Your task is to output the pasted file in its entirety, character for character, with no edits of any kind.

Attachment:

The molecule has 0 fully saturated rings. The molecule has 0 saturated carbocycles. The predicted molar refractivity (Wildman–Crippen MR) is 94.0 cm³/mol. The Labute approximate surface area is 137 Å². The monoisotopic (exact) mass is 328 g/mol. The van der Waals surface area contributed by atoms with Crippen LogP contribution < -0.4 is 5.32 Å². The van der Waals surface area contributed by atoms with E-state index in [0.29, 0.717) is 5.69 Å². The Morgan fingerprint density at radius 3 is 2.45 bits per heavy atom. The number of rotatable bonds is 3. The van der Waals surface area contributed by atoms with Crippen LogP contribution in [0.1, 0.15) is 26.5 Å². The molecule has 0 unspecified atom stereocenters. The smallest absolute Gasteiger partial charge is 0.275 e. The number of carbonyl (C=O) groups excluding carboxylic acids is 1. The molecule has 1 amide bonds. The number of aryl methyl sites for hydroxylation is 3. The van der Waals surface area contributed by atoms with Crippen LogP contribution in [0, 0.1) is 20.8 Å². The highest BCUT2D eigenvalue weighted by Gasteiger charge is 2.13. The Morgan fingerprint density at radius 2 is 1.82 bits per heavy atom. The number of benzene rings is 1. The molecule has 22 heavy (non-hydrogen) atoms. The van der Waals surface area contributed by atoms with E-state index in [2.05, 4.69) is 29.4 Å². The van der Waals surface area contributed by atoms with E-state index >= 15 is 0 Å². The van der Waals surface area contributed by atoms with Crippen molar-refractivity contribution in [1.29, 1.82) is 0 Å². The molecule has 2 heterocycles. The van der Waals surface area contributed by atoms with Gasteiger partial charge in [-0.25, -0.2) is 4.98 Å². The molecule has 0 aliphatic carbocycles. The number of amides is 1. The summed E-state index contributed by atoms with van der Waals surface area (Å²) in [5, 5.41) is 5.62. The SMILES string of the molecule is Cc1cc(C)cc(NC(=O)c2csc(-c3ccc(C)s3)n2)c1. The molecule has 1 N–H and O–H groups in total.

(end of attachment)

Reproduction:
The molecule has 0 fully saturated rings. The molecule has 0 saturated carbocycles. The predicted molar refractivity (Wildman–Crippen MR) is 94.0 cm³/mol. The Labute approximate surface area is 137 Å². The monoisotopic (exact) mass is 328 g/mol. The van der Waals surface area contributed by atoms with Crippen LogP contribution < -0.4 is 5.32 Å². The van der Waals surface area contributed by atoms with E-state index in [0.29, 0.717) is 5.69 Å². The Morgan fingerprint density at radius 3 is 2.45 bits per heavy atom. The number of rotatable bonds is 3. The van der Waals surface area contributed by atoms with Crippen LogP contribution in [0.1, 0.15) is 26.5 Å². The molecule has 0 unspecified atom stereocenters. The smallest absolute Gasteiger partial charge is 0.275 e. The number of carbonyl (C=O) groups excluding carboxylic acids is 1. The molecule has 1 amide bonds. The number of aryl methyl sites for hydroxylation is 3. The van der Waals surface area contributed by atoms with Crippen LogP contribution in [0, 0.1) is 20.8 Å². The highest BCUT2D eigenvalue weighted by Gasteiger charge is 2.13. The Morgan fingerprint density at radius 2 is 1.82 bits per heavy atom. The number of benzene rings is 1. The molecule has 22 heavy (non-hydrogen) atoms. The van der Waals surface area contributed by atoms with E-state index in [2.05, 4.69) is 29.4 Å². The van der Waals surface area contributed by atoms with E-state index >= 15 is 0 Å². The van der Waals surface area contributed by atoms with Crippen molar-refractivity contribution in [1.29, 1.82) is 0 Å². The molecule has 2 heterocycles. The van der Waals surface area contributed by atoms with Gasteiger partial charge in [-0.25, -0.2) is 4.98 Å². The molecule has 0 aliphatic carbocycles. The number of amides is 1. The summed E-state index contributed by atoms with van der Waals surface area (Å²) in [5, 5.41) is 5.62. The SMILES string of the molecule is Cc1cc(C)cc(NC(=O)c2csc(-c3ccc(C)s3)n2)c1. The molecule has 1 N–H and O–H groups in total.